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Laura Secor at The New Yorker thinks President Obama should meet with Iran's president. Secor argues that Iranian President Hassan Rouhani "has staked everything on resetting Iran’s foreign policy." While former President Mahmoud Ahmadinejad was "cartoonish," Obama now has a chance to take Rouhani's diplomatic appeal seriously. Of course, the situation in Syria threatens to throw off any diplomatic relations — "if the United States uses force in Syria, it will be politically very difficult for Rouhani to restrain his right flank and pursue dialogue" with the U.S. So hopes for a handshake between Rouhani and Obama are "big" and "fragile," but Secor thinks it would be a great start to bridge what up until now has been an "unbridgeable divide" between the two countries. Reza Marashi, the research director at the National Iranian American Council, thinks Secor's plea is "great." 

Ann Friedman at New York hails the struggle to define masculinity in America. Friedman argues that "America is finally getting around to having the conversation about what it means to be a man that, decades ago, feminism forced us to have about womanhood." She uses "recent data points" like Bryan Goldberg's Bustle p.r. disaster and Esquire's "Life of Men" project to show that now men are "increasingly defined by both playing to and against type." Hanna Rosin trumpets the "end of men," but what's really happening, according to Friedman, is the end of the traditionally-defined man. And that's a good thing. Troy Patterson, the "Gentleman Scholar" columnist at Slate, likes Friedman's use of the term "brohemian." 

Paul Krugman at The New York Times is convinced that Republicans have gone crazy. Krugman admits he's being "shrill," but he insists that "the G.O.P. seems to have transitioned from being the stupid party to being the crazy party." With Obamacare "hysteria" and government shutdown on the horizon, Krugman confirms that today's political climate is unusual. He acknowledges that some blame Obama for not keeping the troops in line —"Why can’t he sit down with Mr. Boehner the way Ronald Reagan used to sit down with Tip O’Neill?" But Krugman points out, "O’Neill didn’t lead a party whose base demanded that he shut down the government unless Reagan revoked his tax cuts, and O’Neill didn’t face a caucus prepared to depose him as speaker at the first hint of compromise." Dan Froomkin, a former liberal Washington Post columnist who's now launching his own media organization, recommended the piece.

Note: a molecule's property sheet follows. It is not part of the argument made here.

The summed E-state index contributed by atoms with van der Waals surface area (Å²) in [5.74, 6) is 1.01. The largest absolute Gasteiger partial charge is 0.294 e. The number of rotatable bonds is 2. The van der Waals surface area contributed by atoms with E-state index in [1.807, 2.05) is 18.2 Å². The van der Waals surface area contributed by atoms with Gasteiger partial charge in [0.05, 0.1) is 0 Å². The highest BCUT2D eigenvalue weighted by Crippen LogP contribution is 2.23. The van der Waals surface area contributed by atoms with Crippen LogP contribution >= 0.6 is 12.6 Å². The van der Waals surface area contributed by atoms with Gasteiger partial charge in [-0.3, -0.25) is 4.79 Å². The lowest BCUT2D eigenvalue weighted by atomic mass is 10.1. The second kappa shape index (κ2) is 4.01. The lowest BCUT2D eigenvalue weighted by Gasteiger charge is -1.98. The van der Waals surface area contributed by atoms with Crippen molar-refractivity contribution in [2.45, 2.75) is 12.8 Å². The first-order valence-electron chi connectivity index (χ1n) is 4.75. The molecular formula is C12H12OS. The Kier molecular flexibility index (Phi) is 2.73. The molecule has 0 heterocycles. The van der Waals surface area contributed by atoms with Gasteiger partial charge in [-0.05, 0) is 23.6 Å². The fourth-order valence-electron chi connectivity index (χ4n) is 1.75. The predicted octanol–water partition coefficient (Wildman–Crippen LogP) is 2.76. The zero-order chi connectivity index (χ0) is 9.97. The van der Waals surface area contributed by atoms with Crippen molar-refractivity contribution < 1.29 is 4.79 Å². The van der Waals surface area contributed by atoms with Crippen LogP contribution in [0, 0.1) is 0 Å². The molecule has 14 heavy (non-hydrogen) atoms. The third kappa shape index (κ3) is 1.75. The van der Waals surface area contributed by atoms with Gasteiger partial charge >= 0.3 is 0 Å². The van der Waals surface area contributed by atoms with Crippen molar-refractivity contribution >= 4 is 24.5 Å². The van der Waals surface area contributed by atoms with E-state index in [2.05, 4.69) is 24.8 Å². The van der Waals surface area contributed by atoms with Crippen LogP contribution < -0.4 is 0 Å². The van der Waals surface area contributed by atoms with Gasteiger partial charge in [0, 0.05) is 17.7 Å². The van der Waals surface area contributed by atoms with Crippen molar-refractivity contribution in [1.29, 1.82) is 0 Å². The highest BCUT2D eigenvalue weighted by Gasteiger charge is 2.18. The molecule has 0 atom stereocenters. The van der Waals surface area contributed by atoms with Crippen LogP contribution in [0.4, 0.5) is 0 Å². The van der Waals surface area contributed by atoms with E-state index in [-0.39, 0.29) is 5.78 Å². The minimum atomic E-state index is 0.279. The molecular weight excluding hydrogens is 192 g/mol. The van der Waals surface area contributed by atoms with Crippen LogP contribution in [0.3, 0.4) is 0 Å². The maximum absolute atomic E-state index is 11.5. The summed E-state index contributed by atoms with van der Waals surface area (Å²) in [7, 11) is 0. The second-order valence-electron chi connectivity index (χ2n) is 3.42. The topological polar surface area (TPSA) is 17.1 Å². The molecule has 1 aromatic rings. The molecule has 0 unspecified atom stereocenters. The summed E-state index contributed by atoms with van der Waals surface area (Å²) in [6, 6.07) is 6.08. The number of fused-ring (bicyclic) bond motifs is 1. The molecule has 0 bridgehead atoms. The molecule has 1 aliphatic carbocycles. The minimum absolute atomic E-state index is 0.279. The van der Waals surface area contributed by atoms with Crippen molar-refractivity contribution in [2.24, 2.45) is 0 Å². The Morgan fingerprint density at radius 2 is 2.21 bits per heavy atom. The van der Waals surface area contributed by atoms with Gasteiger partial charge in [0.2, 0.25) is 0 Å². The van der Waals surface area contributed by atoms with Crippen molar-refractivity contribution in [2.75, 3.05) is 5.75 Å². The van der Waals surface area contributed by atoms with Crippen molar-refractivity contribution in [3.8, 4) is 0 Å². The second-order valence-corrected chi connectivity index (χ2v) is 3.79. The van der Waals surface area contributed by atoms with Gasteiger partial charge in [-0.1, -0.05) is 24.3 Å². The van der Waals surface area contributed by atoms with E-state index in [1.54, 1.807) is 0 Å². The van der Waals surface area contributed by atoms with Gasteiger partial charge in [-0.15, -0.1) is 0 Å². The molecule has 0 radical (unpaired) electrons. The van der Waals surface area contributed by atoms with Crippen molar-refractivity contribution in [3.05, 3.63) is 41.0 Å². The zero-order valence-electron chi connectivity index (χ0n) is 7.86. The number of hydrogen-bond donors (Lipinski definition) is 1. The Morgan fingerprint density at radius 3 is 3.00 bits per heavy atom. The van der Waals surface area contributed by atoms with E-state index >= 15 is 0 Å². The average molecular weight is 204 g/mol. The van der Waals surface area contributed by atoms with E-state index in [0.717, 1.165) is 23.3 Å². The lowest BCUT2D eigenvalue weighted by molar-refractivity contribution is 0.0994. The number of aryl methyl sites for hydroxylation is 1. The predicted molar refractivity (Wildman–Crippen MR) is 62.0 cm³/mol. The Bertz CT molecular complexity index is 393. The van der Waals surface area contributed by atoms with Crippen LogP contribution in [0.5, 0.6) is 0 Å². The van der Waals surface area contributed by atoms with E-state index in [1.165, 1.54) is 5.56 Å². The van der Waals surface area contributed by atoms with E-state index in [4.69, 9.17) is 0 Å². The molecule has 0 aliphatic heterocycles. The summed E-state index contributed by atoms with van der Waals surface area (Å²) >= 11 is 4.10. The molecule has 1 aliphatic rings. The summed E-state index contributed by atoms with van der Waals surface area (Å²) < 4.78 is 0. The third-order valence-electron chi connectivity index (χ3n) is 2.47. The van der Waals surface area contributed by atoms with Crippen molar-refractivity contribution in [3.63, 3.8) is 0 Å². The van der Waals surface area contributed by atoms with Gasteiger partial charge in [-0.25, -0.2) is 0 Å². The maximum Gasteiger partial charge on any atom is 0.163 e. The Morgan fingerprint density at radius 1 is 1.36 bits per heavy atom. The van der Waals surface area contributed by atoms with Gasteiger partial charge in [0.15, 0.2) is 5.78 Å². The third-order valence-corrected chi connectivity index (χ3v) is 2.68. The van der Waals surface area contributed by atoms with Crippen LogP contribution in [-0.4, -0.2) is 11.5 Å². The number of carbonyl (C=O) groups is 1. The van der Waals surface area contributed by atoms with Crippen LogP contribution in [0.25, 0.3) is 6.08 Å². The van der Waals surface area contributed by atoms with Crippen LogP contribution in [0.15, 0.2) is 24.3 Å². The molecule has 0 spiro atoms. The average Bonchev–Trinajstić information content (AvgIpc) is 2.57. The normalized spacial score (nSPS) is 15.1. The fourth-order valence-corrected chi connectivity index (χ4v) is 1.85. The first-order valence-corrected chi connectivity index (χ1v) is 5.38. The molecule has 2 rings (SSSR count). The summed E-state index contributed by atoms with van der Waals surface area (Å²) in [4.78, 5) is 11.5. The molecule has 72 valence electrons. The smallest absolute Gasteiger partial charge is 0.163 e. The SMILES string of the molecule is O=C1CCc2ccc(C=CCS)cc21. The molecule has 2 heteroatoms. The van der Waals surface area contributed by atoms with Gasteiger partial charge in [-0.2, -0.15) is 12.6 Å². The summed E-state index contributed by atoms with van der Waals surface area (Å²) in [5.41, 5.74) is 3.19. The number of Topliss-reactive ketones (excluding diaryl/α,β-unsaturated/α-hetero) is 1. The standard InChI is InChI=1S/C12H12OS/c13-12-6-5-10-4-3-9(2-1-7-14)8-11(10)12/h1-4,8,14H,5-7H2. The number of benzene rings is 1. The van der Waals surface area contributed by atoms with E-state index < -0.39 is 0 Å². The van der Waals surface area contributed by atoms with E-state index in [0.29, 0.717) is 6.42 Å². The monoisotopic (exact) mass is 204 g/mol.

Caroline Freund at The Washington Post asks where the women are in central banking. Now that Janet Yellen is the frontrunner to be the next Fed chair, Freund, who used to work at the Fed, asks why it's taken so long to have a female chief. Speaking globally, she writes, "women may still not be part of the tight-knit clubs from which central bank heads are chosen." The European Central Bank, for example, has no women on its executive board. The Fed has two. Bad bank performances could be due to "groupthink mentality" — appointing qualified women could correct this problem. Simon Johnson, who was the chief economist at the International Money Fund, calls the piece a "must read." 

Matt Yglesias at Slate says Best Buy "deserves to die". The seemingly-doomed electronics store has managed to up profits, but Yglesias argues that "it doesn’t have the best prices, it doesn’t have the best selection, and it doesn’t succeed on the level of customer service." Basically, customers can find just about anything for a cheaper price on Amazon, and the Best Buy staff isn't helpful enough to account for the price difference. The store hasn't done anything to deserve its "good fortune." Jason Bailey, a film critic and Atlantic contributor, calls the criticism "spot-on." Jeffrey Young, a health care reporter at The Huffington Post, notes Yglesias takes these kinds of positions often: "Companies @mattyglesias hates: Best Buy; Roy Rogers. Companies @mattyglesias likes: Amazon; Walgreens."

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